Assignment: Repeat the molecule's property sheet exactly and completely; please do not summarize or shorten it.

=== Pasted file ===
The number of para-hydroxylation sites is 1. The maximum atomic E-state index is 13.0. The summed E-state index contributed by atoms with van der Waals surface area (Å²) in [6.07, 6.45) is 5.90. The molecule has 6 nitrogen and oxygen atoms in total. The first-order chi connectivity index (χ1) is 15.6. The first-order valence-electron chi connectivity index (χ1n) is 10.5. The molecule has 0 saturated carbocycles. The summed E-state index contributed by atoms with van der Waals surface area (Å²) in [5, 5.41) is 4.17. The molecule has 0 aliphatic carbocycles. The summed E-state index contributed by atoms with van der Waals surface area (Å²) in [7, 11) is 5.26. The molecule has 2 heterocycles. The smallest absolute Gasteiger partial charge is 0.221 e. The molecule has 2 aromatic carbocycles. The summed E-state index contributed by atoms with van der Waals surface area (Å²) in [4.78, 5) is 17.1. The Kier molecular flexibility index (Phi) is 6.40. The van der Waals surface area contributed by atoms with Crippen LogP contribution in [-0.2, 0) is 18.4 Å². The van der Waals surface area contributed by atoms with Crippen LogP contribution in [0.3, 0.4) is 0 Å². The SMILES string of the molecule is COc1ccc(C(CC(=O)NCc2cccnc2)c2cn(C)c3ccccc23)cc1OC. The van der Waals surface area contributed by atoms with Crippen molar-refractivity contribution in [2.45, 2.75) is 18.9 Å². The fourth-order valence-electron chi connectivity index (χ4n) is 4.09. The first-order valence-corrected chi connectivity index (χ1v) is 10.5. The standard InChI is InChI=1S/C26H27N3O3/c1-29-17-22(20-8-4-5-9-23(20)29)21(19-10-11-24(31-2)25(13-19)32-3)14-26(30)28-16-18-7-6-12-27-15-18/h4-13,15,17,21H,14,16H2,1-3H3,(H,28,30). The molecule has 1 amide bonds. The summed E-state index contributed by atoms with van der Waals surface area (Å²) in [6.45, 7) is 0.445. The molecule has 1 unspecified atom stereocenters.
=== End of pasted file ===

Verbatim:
The number of para-hydroxylation sites is 1. The maximum atomic E-state index is 13.0. The summed E-state index contributed by atoms with van der Waals surface area (Å²) in [6.07, 6.45) is 5.90. The molecule has 6 nitrogen and oxygen atoms in total. The first-order chi connectivity index (χ1) is 15.6. The first-order valence-electron chi connectivity index (χ1n) is 10.5. The molecule has 0 saturated carbocycles. The summed E-state index contributed by atoms with van der Waals surface area (Å²) in [5, 5.41) is 4.17. The molecule has 0 aliphatic carbocycles. The summed E-state index contributed by atoms with van der Waals surface area (Å²) in [7, 11) is 5.26. The molecule has 2 heterocycles. The smallest absolute Gasteiger partial charge is 0.221 e. The molecule has 2 aromatic carbocycles. The summed E-state index contributed by atoms with van der Waals surface area (Å²) in [4.78, 5) is 17.1. The Kier molecular flexibility index (Phi) is 6.40. The van der Waals surface area contributed by atoms with Crippen LogP contribution in [-0.2, 0) is 18.4 Å². The van der Waals surface area contributed by atoms with Crippen LogP contribution in [0.3, 0.4) is 0 Å². The SMILES string of the molecule is COc1ccc(C(CC(=O)NCc2cccnc2)c2cn(C)c3ccccc23)cc1OC. The van der Waals surface area contributed by atoms with Crippen molar-refractivity contribution in [2.45, 2.75) is 18.9 Å². The fourth-order valence-electron chi connectivity index (χ4n) is 4.09. The first-order valence-corrected chi connectivity index (χ1v) is 10.5. The standard InChI is InChI=1S/C26H27N3O3/c1-29-17-22(20-8-4-5-9-23(20)29)21(19-10-11-24(31-2)25(13-19)32-3)14-26(30)28-16-18-7-6-12-27-15-18/h4-13,15,17,21H,14,16H2,1-3H3,(H,28,30). The molecule has 1 amide bonds. The summed E-state index contributed by atoms with van der Waals surface area (Å²) in [6.45, 7) is 0.445. The molecule has 1 unspecified atom stereocenters.